2.10.2. Getting Host by Session ID

Sometimes you may want to get real hostname behind Ggr that is executing browser session. This can be done using session ID:

$ curl -s

2.11. Log Files

A typical log file looks like the following:

2017/04/18 03:52:36 [12413389] [SESSION_ATTEMPTED] [my_quota] [] [firefox-42.0] [] [1]
2017/04/18 03:52:40 [12413389] [SESSION_FAILED] [my_quota] [] [firefox-42.0] [] Error forwarding the new session Request timed out waiting for a node to become available.
2017/04/18 03:52:40 [12413390] [SESSION_ATTEMPTED] [my_quota] [] [firefox-42.0] [] [2]
2017/04/18 03:52:45 [12413390] [5.86s] [SESSION_CREATED] [my_quota] [] [firefox-42.0] [] [0c500a6f-98d2-4871-acb7-637d85e1416a] [2]
2017/04/18 03:53:05 [SESSION_DELETED] [] [] [0c500a6f-98d2-4871-acb7-637d85e1416a]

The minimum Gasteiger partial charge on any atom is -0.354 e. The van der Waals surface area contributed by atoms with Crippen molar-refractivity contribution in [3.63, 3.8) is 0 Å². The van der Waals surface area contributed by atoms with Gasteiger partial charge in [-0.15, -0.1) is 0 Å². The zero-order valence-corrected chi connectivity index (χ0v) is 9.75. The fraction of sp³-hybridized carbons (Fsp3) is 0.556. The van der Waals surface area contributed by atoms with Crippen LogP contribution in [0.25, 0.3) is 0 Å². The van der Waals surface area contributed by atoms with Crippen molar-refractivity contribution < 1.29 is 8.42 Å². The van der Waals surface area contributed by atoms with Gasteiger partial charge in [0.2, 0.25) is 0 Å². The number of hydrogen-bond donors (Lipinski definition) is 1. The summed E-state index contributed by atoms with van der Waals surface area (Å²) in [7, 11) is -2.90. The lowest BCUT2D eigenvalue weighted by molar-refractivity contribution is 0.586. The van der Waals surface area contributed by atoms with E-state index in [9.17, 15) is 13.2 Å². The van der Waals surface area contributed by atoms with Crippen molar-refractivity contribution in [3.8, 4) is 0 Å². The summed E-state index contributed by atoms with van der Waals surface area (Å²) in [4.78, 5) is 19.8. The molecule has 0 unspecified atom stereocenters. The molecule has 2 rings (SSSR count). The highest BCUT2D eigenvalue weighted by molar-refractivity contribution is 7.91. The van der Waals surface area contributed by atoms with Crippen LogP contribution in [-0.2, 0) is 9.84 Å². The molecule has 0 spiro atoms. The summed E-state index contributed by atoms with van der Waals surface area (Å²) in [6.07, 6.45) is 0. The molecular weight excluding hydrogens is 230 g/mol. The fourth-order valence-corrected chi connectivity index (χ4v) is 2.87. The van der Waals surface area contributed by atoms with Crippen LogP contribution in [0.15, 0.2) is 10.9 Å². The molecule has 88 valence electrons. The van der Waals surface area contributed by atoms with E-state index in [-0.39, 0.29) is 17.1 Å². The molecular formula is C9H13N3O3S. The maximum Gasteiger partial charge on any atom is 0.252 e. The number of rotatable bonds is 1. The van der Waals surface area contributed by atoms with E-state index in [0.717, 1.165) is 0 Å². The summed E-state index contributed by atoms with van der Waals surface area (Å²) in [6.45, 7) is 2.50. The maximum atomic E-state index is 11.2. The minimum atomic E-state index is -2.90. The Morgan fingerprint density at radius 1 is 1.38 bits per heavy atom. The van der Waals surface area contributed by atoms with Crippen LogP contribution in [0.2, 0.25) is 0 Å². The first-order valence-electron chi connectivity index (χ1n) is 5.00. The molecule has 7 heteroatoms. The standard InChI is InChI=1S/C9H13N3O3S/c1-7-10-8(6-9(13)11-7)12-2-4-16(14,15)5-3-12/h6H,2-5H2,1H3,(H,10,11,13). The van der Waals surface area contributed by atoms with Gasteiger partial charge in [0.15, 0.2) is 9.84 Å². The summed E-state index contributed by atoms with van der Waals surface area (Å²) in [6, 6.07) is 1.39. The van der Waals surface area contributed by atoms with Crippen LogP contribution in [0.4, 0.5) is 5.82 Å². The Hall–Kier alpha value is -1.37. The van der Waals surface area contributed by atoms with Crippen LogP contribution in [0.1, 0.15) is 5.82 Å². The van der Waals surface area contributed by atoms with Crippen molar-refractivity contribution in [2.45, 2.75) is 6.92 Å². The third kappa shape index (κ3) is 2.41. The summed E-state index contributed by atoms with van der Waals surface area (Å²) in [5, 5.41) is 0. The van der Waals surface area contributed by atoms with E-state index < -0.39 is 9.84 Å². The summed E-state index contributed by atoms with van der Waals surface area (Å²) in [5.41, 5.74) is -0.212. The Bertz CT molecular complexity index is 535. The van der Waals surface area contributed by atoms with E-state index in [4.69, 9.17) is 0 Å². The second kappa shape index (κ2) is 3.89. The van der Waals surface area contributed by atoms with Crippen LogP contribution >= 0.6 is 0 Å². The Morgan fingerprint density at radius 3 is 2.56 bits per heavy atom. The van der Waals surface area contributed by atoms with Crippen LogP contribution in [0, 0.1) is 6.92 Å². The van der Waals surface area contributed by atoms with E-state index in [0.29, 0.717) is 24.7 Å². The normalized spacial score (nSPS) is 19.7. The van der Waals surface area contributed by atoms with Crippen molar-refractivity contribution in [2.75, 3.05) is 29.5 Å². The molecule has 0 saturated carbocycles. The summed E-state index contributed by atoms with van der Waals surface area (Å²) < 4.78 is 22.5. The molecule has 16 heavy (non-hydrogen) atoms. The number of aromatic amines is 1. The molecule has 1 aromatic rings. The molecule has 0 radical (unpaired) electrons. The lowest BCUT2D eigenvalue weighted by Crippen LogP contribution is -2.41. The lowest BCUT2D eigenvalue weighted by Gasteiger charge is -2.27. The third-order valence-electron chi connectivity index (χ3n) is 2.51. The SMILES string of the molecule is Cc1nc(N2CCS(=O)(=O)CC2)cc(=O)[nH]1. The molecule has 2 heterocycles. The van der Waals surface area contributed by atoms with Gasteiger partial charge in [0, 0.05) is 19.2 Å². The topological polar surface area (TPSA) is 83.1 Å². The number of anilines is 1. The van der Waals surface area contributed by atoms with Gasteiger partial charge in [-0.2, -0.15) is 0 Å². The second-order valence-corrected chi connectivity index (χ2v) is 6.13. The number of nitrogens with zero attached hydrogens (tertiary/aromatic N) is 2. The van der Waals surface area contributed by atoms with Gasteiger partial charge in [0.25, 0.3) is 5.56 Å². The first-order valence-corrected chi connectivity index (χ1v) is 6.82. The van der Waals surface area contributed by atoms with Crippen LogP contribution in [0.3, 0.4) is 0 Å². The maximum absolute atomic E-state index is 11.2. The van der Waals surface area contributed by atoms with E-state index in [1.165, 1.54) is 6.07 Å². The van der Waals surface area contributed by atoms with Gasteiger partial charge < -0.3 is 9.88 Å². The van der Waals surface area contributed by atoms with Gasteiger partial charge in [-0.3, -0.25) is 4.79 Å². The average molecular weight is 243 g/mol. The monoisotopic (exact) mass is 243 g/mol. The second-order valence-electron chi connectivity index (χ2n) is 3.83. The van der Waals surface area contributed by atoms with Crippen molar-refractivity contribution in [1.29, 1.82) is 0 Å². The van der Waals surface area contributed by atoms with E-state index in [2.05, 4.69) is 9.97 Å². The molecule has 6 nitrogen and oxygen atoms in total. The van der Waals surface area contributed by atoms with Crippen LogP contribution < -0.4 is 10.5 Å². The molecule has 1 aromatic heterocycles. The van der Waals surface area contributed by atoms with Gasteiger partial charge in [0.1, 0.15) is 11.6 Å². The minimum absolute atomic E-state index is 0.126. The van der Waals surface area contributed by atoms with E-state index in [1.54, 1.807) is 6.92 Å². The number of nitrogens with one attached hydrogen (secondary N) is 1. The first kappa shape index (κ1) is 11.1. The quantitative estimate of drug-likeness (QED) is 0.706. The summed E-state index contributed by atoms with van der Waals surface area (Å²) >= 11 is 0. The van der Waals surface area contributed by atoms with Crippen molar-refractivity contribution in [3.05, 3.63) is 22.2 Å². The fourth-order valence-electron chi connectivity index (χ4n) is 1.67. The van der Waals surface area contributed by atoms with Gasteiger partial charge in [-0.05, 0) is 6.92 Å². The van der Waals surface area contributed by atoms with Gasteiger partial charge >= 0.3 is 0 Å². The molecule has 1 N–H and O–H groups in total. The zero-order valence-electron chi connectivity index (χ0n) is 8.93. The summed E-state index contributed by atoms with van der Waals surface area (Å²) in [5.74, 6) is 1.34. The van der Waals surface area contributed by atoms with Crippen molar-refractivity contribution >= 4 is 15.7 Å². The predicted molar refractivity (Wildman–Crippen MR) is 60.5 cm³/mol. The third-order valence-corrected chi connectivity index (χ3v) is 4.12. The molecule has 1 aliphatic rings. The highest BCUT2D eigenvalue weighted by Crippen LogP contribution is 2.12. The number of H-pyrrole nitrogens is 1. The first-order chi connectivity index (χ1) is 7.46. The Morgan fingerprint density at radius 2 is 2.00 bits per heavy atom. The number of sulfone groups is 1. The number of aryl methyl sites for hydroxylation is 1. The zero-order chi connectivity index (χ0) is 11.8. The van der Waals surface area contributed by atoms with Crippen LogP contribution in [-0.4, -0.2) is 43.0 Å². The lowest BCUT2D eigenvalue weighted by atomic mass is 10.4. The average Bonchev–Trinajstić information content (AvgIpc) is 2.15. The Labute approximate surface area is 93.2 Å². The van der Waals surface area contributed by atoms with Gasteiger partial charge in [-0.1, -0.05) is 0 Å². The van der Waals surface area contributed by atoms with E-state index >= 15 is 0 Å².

Every line contains:

Table 1. Log entry contents
Field Example Notes


2017/04/18 03:52:36


Request counter


So far as session ID is unknown when doing attempts this counter is used to find all session attempts for each new session request.



See table below for complete list of statuses.

Quota name


Extracted from basic HTTP auth headers.

User IP


IPv4 or IPv6 address



Name and version. Only present for new session requests.

Hub host


Host from quota XML file

Attempt number


For SESSION_ATTEMPTED entries means current attempt number. For SESSION_CREATED entries means total number of attempts to create this session.

Session ID


As arrived from hub

Session start time




Error forwarding the new session Request timed out waiting for a node to become available.

Only present for SESSION_FAILED

The following statuses are available:

Table 2. Log entry statuses
Status Description


User is passing non-string value for capability that should be string


User request does not contain valid Selenium data


Upstream server returned data using unknown JSON protocol


Browser name is not present or empty string


User disconnected and doing session attempts was interrupted